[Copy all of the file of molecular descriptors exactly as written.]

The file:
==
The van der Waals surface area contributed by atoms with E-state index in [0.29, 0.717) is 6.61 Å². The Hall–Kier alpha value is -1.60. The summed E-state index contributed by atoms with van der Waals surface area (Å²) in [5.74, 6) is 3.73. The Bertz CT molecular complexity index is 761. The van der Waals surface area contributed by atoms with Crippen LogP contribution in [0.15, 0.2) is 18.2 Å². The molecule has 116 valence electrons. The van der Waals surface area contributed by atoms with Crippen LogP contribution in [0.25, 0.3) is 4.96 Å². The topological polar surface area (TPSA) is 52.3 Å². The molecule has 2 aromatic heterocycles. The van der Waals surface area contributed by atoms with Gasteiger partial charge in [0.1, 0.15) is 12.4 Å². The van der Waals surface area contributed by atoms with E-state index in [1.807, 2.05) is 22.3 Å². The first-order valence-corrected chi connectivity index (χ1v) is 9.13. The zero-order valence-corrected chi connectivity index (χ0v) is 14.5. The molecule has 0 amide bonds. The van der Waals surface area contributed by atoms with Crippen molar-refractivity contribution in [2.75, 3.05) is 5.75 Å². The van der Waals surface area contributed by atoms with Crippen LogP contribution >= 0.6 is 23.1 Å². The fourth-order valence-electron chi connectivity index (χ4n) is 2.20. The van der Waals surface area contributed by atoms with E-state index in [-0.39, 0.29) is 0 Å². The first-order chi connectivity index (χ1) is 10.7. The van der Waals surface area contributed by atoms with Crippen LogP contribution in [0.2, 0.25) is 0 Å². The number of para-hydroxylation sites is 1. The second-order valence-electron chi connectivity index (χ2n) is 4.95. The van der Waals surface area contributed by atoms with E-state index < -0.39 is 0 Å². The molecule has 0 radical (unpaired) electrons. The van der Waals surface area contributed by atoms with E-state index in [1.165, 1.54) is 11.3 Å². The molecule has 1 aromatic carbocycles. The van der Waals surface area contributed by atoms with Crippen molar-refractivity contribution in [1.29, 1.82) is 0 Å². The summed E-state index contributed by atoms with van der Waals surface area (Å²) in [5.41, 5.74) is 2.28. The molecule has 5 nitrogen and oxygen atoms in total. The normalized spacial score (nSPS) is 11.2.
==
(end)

The van der Waals surface area contributed by atoms with E-state index in [0.29, 0.717) is 6.61 Å². The Hall–Kier alpha value is -1.60. The summed E-state index contributed by atoms with van der Waals surface area (Å²) in [5.74, 6) is 3.73. The Bertz CT molecular complexity index is 761. The van der Waals surface area contributed by atoms with Crippen LogP contribution in [0.15, 0.2) is 18.2 Å². The molecule has 116 valence electrons. The van der Waals surface area contributed by atoms with Crippen LogP contribution in [0.25, 0.3) is 4.96 Å². The topological polar surface area (TPSA) is 52.3 Å². The molecule has 2 aromatic heterocycles. The van der Waals surface area contributed by atoms with Gasteiger partial charge in [0.1, 0.15) is 12.4 Å². The van der Waals surface area contributed by atoms with E-state index in [1.807, 2.05) is 22.3 Å². The first-order valence-corrected chi connectivity index (χ1v) is 9.13. The zero-order valence-corrected chi connectivity index (χ0v) is 14.5. The molecule has 0 amide bonds. The van der Waals surface area contributed by atoms with Crippen molar-refractivity contribution in [2.75, 3.05) is 5.75 Å². The van der Waals surface area contributed by atoms with Crippen LogP contribution >= 0.6 is 23.1 Å². The fourth-order valence-electron chi connectivity index (χ4n) is 2.20. The van der Waals surface area contributed by atoms with E-state index in [-0.39, 0.29) is 0 Å². The first-order chi connectivity index (χ1) is 10.7. The van der Waals surface area contributed by atoms with Crippen LogP contribution in [0.2, 0.25) is 0 Å². The number of para-hydroxylation sites is 1. The second-order valence-electron chi connectivity index (χ2n) is 4.95. The van der Waals surface area contributed by atoms with E-state index < -0.39 is 0 Å². The molecule has 0 radical (unpaired) electrons. The van der Waals surface area contributed by atoms with E-state index in [1.165, 1.54) is 11.3 Å². The molecule has 1 aromatic carbocycles. The van der Waals surface area contributed by atoms with Crippen molar-refractivity contribution in [1.29, 1.82) is 0 Å². The summed E-state index contributed by atoms with van der Waals surface area (Å²) in [5.41, 5.74) is 2.28. The molecule has 5 nitrogen and oxygen atoms in total. The normalized spacial score (nSPS) is 11.2.